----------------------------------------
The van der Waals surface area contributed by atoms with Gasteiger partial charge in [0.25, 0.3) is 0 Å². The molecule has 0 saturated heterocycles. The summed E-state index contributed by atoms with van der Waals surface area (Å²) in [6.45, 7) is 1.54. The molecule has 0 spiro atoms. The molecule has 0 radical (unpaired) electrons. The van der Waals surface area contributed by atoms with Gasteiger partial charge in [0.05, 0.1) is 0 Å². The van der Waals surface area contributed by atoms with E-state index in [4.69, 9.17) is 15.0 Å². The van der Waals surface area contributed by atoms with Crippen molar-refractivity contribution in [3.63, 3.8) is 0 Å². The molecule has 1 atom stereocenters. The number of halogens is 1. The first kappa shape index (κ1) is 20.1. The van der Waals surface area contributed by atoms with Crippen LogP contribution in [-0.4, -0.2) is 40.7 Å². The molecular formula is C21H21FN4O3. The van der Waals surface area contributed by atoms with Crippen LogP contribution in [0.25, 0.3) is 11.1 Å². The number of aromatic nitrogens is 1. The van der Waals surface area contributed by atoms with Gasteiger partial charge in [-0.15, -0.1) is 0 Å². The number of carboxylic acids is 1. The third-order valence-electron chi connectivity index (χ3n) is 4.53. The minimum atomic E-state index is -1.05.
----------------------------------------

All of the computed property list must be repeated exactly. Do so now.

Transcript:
The van der Waals surface area contributed by atoms with Gasteiger partial charge in [0.25, 0.3) is 0 Å². The molecule has 0 saturated heterocycles. The summed E-state index contributed by atoms with van der Waals surface area (Å²) in [6.45, 7) is 1.54. The molecule has 0 spiro atoms. The molecule has 0 radical (unpaired) electrons. The van der Waals surface area contributed by atoms with Gasteiger partial charge in [0.05, 0.1) is 0 Å². The van der Waals surface area contributed by atoms with E-state index in [4.69, 9.17) is 15.0 Å². The van der Waals surface area contributed by atoms with Crippen molar-refractivity contribution in [3.63, 3.8) is 0 Å². The molecule has 1 atom stereocenters. The number of halogens is 1. The first kappa shape index (κ1) is 20.1. The van der Waals surface area contributed by atoms with Crippen LogP contribution in [-0.4, -0.2) is 40.7 Å². The molecular formula is C21H21FN4O3. The van der Waals surface area contributed by atoms with Crippen LogP contribution in [0.25, 0.3) is 11.1 Å². The number of aromatic nitrogens is 1. The van der Waals surface area contributed by atoms with Gasteiger partial charge in [-0.15, -0.1) is 0 Å². The number of carboxylic acids is 1. The third-order valence-electron chi connectivity index (χ3n) is 4.53. The minimum atomic E-state index is -1.05.